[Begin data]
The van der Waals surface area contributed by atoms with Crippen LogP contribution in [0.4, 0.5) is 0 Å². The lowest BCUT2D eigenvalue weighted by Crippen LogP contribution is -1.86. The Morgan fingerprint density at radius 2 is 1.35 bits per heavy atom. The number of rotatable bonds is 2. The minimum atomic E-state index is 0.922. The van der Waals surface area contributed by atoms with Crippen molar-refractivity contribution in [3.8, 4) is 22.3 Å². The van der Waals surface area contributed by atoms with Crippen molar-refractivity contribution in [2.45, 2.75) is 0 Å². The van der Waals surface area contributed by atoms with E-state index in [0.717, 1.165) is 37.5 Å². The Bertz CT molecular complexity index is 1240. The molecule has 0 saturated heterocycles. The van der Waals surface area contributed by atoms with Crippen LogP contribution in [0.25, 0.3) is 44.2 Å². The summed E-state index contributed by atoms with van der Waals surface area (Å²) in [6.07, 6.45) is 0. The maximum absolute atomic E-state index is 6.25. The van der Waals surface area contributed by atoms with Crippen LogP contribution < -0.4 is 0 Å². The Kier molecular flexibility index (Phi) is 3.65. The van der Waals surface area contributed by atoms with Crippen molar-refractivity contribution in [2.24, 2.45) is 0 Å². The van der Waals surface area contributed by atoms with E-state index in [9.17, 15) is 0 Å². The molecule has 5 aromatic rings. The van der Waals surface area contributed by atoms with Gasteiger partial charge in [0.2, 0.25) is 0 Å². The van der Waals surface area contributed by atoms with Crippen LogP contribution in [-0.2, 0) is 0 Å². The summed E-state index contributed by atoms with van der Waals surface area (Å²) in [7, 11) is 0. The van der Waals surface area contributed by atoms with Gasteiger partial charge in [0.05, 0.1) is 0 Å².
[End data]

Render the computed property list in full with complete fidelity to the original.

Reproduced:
The van der Waals surface area contributed by atoms with Crippen LogP contribution in [0.4, 0.5) is 0 Å². The lowest BCUT2D eigenvalue weighted by Crippen LogP contribution is -1.86. The Morgan fingerprint density at radius 2 is 1.35 bits per heavy atom. The number of rotatable bonds is 2. The minimum atomic E-state index is 0.922. The van der Waals surface area contributed by atoms with Crippen molar-refractivity contribution in [3.8, 4) is 22.3 Å². The van der Waals surface area contributed by atoms with Crippen molar-refractivity contribution in [2.45, 2.75) is 0 Å². The van der Waals surface area contributed by atoms with E-state index in [0.717, 1.165) is 37.5 Å². The Bertz CT molecular complexity index is 1240. The molecule has 0 saturated heterocycles. The van der Waals surface area contributed by atoms with Crippen LogP contribution in [0.25, 0.3) is 44.2 Å². The summed E-state index contributed by atoms with van der Waals surface area (Å²) in [6.07, 6.45) is 0. The maximum absolute atomic E-state index is 6.25. The van der Waals surface area contributed by atoms with Crippen LogP contribution < -0.4 is 0 Å². The Kier molecular flexibility index (Phi) is 3.65. The van der Waals surface area contributed by atoms with Crippen molar-refractivity contribution in [2.24, 2.45) is 0 Å². The van der Waals surface area contributed by atoms with E-state index in [9.17, 15) is 0 Å². The molecule has 5 aromatic rings. The van der Waals surface area contributed by atoms with Gasteiger partial charge in [0.2, 0.25) is 0 Å². The van der Waals surface area contributed by atoms with Crippen LogP contribution in [-0.2, 0) is 0 Å². The summed E-state index contributed by atoms with van der Waals surface area (Å²) in [7, 11) is 0. The van der Waals surface area contributed by atoms with Gasteiger partial charge in [0.05, 0.1) is 0 Å².